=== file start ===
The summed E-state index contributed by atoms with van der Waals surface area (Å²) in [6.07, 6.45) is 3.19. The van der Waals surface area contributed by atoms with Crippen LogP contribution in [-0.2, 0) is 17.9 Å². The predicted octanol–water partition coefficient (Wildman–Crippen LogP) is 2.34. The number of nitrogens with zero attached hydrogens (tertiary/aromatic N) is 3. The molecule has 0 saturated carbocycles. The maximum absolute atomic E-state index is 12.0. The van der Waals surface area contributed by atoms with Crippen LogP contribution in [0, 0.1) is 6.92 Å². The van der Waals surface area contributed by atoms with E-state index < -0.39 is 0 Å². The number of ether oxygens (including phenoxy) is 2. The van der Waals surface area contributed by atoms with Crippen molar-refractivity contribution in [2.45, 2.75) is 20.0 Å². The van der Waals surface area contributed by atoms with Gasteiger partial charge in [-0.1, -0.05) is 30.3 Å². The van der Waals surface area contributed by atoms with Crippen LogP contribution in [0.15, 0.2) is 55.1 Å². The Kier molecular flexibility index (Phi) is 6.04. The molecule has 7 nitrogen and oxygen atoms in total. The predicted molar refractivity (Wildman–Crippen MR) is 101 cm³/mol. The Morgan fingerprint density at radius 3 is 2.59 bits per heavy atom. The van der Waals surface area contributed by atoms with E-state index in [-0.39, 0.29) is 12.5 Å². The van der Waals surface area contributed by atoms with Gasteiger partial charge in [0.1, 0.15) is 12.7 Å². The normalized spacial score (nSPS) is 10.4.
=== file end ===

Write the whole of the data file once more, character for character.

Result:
The summed E-state index contributed by atoms with van der Waals surface area (Å²) in [6.07, 6.45) is 3.19. The van der Waals surface area contributed by atoms with Crippen LogP contribution in [-0.2, 0) is 17.9 Å². The predicted octanol–water partition coefficient (Wildman–Crippen LogP) is 2.34. The number of nitrogens with zero attached hydrogens (tertiary/aromatic N) is 3. The molecule has 0 saturated carbocycles. The maximum absolute atomic E-state index is 12.0. The van der Waals surface area contributed by atoms with Crippen LogP contribution in [0, 0.1) is 6.92 Å². The van der Waals surface area contributed by atoms with E-state index < -0.39 is 0 Å². The number of ether oxygens (including phenoxy) is 2. The van der Waals surface area contributed by atoms with Crippen molar-refractivity contribution in [2.45, 2.75) is 20.0 Å². The van der Waals surface area contributed by atoms with Gasteiger partial charge in [-0.1, -0.05) is 30.3 Å². The van der Waals surface area contributed by atoms with Crippen LogP contribution in [0.15, 0.2) is 55.1 Å². The Kier molecular flexibility index (Phi) is 6.04. The molecule has 7 nitrogen and oxygen atoms in total. The predicted molar refractivity (Wildman–Crippen MR) is 101 cm³/mol. The Morgan fingerprint density at radius 3 is 2.59 bits per heavy atom. The van der Waals surface area contributed by atoms with E-state index in [-0.39, 0.29) is 12.5 Å². The van der Waals surface area contributed by atoms with Gasteiger partial charge in [0.1, 0.15) is 12.7 Å². The normalized spacial score (nSPS) is 10.4.